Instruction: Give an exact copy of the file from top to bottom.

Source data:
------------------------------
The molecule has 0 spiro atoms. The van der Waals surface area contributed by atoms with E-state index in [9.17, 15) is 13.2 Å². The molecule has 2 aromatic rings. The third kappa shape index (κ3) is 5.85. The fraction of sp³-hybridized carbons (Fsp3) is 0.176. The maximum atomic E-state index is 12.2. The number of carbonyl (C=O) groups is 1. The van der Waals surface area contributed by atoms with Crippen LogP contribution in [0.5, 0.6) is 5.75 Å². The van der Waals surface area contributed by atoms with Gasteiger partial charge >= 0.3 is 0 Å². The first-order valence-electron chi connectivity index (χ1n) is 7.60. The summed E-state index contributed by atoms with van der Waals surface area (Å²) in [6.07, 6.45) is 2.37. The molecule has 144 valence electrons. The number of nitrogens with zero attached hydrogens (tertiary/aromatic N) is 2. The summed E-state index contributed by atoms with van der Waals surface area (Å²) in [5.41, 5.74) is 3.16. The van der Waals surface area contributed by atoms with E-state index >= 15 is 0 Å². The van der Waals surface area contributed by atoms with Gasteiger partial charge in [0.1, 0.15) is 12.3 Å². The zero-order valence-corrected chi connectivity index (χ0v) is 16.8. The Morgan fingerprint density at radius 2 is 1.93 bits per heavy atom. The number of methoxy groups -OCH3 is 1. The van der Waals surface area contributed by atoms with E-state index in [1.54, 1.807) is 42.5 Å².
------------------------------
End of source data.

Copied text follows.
The molecule has 0 spiro atoms. The van der Waals surface area contributed by atoms with E-state index in [9.17, 15) is 13.2 Å². The molecule has 2 aromatic rings. The third kappa shape index (κ3) is 5.85. The fraction of sp³-hybridized carbons (Fsp3) is 0.176. The maximum atomic E-state index is 12.2. The number of carbonyl (C=O) groups is 1. The van der Waals surface area contributed by atoms with Crippen LogP contribution in [0.5, 0.6) is 5.75 Å². The van der Waals surface area contributed by atoms with Gasteiger partial charge >= 0.3 is 0 Å². The first-order valence-electron chi connectivity index (χ1n) is 7.60. The summed E-state index contributed by atoms with van der Waals surface area (Å²) in [6.07, 6.45) is 2.37. The molecule has 144 valence electrons. The number of nitrogens with zero attached hydrogens (tertiary/aromatic N) is 2. The summed E-state index contributed by atoms with van der Waals surface area (Å²) in [5.41, 5.74) is 3.16. The van der Waals surface area contributed by atoms with E-state index >= 15 is 0 Å². The van der Waals surface area contributed by atoms with Gasteiger partial charge in [0.1, 0.15) is 12.3 Å². The zero-order valence-corrected chi connectivity index (χ0v) is 16.8. The Morgan fingerprint density at radius 2 is 1.93 bits per heavy atom. The number of methoxy groups -OCH3 is 1. The van der Waals surface area contributed by atoms with E-state index in [1.54, 1.807) is 42.5 Å².